American women fail to understand their risk for heart disease and how exercise and body weight influence that risk, according to a recent report by the American Heart Association.
Coronary heart disease, the number-one killer of women in the US, causes more deaths in adults over the age of 25 than the five other leading causes of death combined. In 2003, 6 million women had coronary heart disease and 3.1 million had strokes, leading to 483,300 deaths.1
To study the relationship between obesity, physical activity, and heart disease risk, researchers at the Harvard University School of Public Health followed 88,393 women, ages 34 to 59, in the Nurses’ Health Study for 20 years. None of the women had cardiovascular disease or cancer at the study’s onset.
During the 20 years of follow-up, there were 889 deaths due to coronary heart disease, as well as 1,469 cases of non-fatal myocardial infarction. Analyzing these data, Harvard scientists determined that obesity and being overweight were associated with an increased risk of coronary heart disease, while increasing levels of physical activity were associated with a graded reduction in risk.2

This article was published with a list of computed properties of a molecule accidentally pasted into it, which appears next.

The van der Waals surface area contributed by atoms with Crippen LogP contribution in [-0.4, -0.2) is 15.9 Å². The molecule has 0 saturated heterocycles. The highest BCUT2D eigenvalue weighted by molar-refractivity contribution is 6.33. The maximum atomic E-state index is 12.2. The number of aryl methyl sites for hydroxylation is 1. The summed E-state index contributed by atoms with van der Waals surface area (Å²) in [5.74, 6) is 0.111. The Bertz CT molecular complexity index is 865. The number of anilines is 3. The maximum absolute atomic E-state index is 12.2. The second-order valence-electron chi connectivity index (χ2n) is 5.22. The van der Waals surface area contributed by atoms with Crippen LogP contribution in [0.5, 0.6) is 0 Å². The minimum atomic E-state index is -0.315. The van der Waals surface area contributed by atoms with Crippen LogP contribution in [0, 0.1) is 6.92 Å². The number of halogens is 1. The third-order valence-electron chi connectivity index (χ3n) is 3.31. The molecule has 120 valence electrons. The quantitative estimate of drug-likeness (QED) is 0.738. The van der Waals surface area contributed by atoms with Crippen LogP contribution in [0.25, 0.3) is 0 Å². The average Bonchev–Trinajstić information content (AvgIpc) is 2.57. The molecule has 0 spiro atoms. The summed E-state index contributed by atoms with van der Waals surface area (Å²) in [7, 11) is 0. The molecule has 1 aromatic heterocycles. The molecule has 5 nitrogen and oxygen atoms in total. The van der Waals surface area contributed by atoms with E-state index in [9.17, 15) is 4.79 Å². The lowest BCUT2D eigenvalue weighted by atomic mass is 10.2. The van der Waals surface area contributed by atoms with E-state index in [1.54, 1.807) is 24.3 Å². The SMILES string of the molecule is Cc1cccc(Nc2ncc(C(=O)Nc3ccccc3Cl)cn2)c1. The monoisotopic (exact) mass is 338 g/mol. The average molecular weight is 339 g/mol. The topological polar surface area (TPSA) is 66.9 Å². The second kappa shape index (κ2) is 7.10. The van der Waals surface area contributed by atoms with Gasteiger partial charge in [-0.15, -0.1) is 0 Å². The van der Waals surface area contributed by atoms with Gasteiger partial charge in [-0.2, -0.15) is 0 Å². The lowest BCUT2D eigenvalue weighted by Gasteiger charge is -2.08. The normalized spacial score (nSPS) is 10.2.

Active women of healthy weight served as a reference group. Women who were both obese and inactive had a 3.4 times greater heart disease risk over 20 years, while women who were active but obese were 2.5 times more likely to have heart disease. Women of normal weight who did not exercise had 1.5 times the risk for heart disease than did lean, active women. Obese, sedentary, smoking women demonstrated the highest risk for coronary heart disease, which was 9.4 times higher than the risk for lean, active, non-smoking women.2
These findings counter some recent studies suggesting that overweight people may avert cardiovascular disease risk by being fit, demonstrating that both fitness levels and weight are independent and important predictors of heart disease risk.2
According to researcher Dr. Frank Hu, “A high level of physical activity did not eliminate the risk of coronary heart disease associated with obesity and leanness did not counteract coronary heart disease risk associated with inactivity.”1
—Elizabeth Wagner, ND